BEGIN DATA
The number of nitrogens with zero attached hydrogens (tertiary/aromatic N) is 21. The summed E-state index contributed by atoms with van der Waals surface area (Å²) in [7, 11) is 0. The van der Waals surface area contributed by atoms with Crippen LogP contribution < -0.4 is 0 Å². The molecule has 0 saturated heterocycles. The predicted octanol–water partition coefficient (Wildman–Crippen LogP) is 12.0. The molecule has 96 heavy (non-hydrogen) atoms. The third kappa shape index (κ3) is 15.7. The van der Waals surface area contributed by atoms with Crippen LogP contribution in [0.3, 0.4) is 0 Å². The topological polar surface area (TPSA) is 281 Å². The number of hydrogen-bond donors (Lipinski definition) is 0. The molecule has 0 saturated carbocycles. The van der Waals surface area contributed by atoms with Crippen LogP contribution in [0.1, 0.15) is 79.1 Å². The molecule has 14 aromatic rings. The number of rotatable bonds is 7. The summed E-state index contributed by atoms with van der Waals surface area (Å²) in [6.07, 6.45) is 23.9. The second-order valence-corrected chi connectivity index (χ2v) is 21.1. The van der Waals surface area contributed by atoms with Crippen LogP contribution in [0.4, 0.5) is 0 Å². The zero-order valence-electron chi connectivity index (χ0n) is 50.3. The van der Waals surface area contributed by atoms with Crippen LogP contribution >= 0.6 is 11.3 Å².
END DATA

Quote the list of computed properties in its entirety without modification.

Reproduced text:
The number of nitrogens with zero attached hydrogens (tertiary/aromatic N) is 21. The summed E-state index contributed by atoms with van der Waals surface area (Å²) in [7, 11) is 0. The van der Waals surface area contributed by atoms with Crippen LogP contribution < -0.4 is 0 Å². The molecule has 0 saturated heterocycles. The predicted octanol–water partition coefficient (Wildman–Crippen LogP) is 12.0. The molecule has 96 heavy (non-hydrogen) atoms. The third kappa shape index (κ3) is 15.7. The van der Waals surface area contributed by atoms with Crippen LogP contribution in [0.3, 0.4) is 0 Å². The topological polar surface area (TPSA) is 281 Å². The number of hydrogen-bond donors (Lipinski definition) is 0. The molecule has 0 saturated carbocycles. The van der Waals surface area contributed by atoms with Crippen LogP contribution in [0.1, 0.15) is 79.1 Å². The molecule has 14 aromatic rings. The number of rotatable bonds is 7. The summed E-state index contributed by atoms with van der Waals surface area (Å²) in [6.07, 6.45) is 23.9. The second-order valence-corrected chi connectivity index (χ2v) is 21.1. The van der Waals surface area contributed by atoms with Crippen LogP contribution in [0.4, 0.5) is 0 Å². The zero-order valence-electron chi connectivity index (χ0n) is 50.3. The van der Waals surface area contributed by atoms with Crippen LogP contribution >= 0.6 is 11.3 Å².